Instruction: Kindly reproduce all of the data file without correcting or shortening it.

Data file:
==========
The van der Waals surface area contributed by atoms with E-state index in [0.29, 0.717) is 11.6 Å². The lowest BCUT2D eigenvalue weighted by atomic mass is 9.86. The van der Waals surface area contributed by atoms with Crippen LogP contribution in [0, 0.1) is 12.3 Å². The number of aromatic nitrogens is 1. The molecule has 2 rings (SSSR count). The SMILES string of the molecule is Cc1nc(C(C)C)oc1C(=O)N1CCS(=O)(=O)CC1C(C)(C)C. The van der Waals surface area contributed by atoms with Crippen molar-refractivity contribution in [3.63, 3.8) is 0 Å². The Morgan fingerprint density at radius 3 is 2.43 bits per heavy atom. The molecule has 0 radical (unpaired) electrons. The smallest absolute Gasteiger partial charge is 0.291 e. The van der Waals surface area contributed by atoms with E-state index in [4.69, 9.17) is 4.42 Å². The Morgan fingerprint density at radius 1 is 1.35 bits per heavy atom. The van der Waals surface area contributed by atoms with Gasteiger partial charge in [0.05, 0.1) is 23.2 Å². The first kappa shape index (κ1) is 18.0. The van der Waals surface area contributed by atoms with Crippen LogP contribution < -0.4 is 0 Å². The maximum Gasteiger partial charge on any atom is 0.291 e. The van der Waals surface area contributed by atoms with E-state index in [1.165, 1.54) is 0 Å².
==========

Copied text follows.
The van der Waals surface area contributed by atoms with E-state index in [0.29, 0.717) is 11.6 Å². The lowest BCUT2D eigenvalue weighted by atomic mass is 9.86. The van der Waals surface area contributed by atoms with Crippen LogP contribution in [0, 0.1) is 12.3 Å². The number of aromatic nitrogens is 1. The molecule has 2 rings (SSSR count). The SMILES string of the molecule is Cc1nc(C(C)C)oc1C(=O)N1CCS(=O)(=O)CC1C(C)(C)C. The van der Waals surface area contributed by atoms with Crippen molar-refractivity contribution in [3.63, 3.8) is 0 Å². The Morgan fingerprint density at radius 3 is 2.43 bits per heavy atom. The molecule has 0 radical (unpaired) electrons. The smallest absolute Gasteiger partial charge is 0.291 e. The van der Waals surface area contributed by atoms with E-state index in [4.69, 9.17) is 4.42 Å². The Morgan fingerprint density at radius 1 is 1.35 bits per heavy atom. The van der Waals surface area contributed by atoms with Gasteiger partial charge in [0.05, 0.1) is 23.2 Å². The first kappa shape index (κ1) is 18.0. The van der Waals surface area contributed by atoms with Crippen LogP contribution < -0.4 is 0 Å². The maximum Gasteiger partial charge on any atom is 0.291 e. The van der Waals surface area contributed by atoms with E-state index in [1.165, 1.54) is 0 Å².